Home | Contents | Photos | News | Reviews | Store | Forum | ICI | Educators | Fans | Contests | Help | FAQ | Info

Stereotype of the Month Entry

Another Stereotype of the Month entry:

The Worst Laws of 2004
California's Legislature, Still Unmoored from Reality

Jill Stewart
Friday, September 17, 2004
San Francisco Chronicle

The mound of bad bills now sitting on Gov. Arnold Schwarzenegger's desk is testament to government dysfunction, written in black and white. The big difference this year is that Schwarzenegger may veto many stinkers, while his predecessor, Gray Davis, tended to buckle.

Because Democrats have controlled the California Legislature since 1958 (aside from a blip in 1996, when Republicans controlled only the Assembly side), the vast majority of laws are written by Democrats. As a Democrat, but also a big believer in the need for two parties, I suspect we Democrats have simply ruled the Legislature for too long. When politicos of either party have no fear of being ousted, rational thought disappears.

How else to explain absurd bills now awaiting the governor's signature? This year, Assemblyman Paul Koretz of West Hollywood, one of the most consistently silly Democrats, authored AB1857, making it a crime to declaw exotic cats. As one appalled legislative staffer asked me, "Have we learned nothing from Siegfried & Roy?" San Rafael Assemblyman Joe Nation's AB2193 makes it a crime to let anyone under 14 use a tanning salon. (Right now, the under-14 crowd can go with a parent. Clearly, these families must be stopped.) This, from the same Legislature that utterly ignores California's scandalous teen dropout and illiteracy rates. Hey, a tanning ban lets legislators feel better about themselves.

AB858, by Assemblywoman Jackie Goldberg of Los Angeles, bans most uses of "Redskins" as a school mascot. Legislators continually ignore Indians, who in polls say names such as "Braves," "Chiefs" and "Redskins" honor Indian courage and tenacity. But again, this is about legislators badly needing to like themselves.

Rob's reply
In response to her column, I sent Ms. Stewart the following message:

>> Legislators continually ignore Indians, who in polls say names such as "Braves," "Chiefs" and "Redskins" honor Indian courage and tenacity. <<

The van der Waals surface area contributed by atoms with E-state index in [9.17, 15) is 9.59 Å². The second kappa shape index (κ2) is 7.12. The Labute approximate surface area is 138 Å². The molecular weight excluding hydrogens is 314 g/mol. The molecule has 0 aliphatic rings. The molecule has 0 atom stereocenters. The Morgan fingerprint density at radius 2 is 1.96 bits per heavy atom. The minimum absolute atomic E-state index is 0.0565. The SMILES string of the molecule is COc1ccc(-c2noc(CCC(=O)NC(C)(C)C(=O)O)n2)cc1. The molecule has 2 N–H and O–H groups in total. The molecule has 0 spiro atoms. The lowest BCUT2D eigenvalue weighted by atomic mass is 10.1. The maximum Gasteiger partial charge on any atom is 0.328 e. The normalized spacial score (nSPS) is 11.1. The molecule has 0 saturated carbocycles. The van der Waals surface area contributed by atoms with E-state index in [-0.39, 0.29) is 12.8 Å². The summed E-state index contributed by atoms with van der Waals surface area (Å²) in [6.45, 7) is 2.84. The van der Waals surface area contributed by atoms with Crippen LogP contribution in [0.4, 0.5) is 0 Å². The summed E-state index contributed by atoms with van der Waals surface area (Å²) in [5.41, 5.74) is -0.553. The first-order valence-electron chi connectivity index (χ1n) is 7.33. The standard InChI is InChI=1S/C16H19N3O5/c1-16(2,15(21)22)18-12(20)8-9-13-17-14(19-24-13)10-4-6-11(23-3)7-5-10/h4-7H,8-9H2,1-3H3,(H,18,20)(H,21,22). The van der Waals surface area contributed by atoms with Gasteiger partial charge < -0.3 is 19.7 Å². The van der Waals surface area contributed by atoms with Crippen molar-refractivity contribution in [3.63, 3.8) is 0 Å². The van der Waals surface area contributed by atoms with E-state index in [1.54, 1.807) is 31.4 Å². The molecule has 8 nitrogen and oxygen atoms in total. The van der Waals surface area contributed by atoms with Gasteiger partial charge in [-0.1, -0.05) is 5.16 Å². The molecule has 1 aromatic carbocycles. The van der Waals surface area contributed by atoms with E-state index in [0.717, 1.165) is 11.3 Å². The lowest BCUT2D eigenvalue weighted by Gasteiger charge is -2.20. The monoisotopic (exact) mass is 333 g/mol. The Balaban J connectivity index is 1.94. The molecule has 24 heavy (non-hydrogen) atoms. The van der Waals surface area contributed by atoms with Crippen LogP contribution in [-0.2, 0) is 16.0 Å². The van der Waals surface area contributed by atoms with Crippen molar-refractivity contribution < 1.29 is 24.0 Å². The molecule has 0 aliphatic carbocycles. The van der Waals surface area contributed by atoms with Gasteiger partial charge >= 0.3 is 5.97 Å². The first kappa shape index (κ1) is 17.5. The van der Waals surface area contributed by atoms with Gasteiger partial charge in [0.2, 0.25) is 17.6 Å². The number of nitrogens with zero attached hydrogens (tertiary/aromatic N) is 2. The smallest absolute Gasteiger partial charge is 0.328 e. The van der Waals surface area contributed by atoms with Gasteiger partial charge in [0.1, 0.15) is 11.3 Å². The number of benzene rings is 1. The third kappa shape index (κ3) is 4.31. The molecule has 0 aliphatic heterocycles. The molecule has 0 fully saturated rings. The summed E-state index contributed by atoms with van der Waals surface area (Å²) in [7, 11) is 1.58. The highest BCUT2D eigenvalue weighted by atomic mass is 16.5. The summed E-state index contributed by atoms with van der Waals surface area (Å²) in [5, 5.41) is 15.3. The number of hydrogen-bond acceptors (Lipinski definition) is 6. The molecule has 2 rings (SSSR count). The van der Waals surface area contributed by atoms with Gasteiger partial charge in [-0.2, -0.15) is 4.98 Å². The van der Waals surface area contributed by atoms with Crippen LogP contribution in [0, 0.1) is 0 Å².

No, Indians don't say that in polls. The only poll that came close to saying that, the Sports Illustrated "poll," was a methodological joke.

Learn something about the "Redskins" issue at Red·skin n.  Dated, offensive, taboo. The opposition to that vulgarism is quite rational, thank you very much.

Another reply

Our Voice: Schwarzenegger erred in his rebuke of mascot bill
‘Redskin' is racist, derogatory term — has no place in school

The Desert Sun
September 27th, 2004

Gov. Arnold Schwarzenegger should have done his homework on the origin of the word ‘Redskin' before nixing a bill that would ban the use of the offensive name on five school campuses in California.

His reasoning, that "Decisions regarding athletic team names, nicknames or mascots should be retained at the local level" — doesn't address the very real issue of racism involved here. We're all in support of local control — but this is not a local control issue — it's an issue of prejudice.

Since it doesn't look like the governor opened his history book — or the Google search engine — before making his decision — we decided to do the research for him:

At one time in our not so distant past, there was a bounty on the heads of the Indian people.

Along with animal skins, they would bring along Indian scalps to barter at the trading posts. Red skins — get it? It means a dead Indian's scalp. There's no getting around the true meaning — it's a part of a notorious time in our country's history.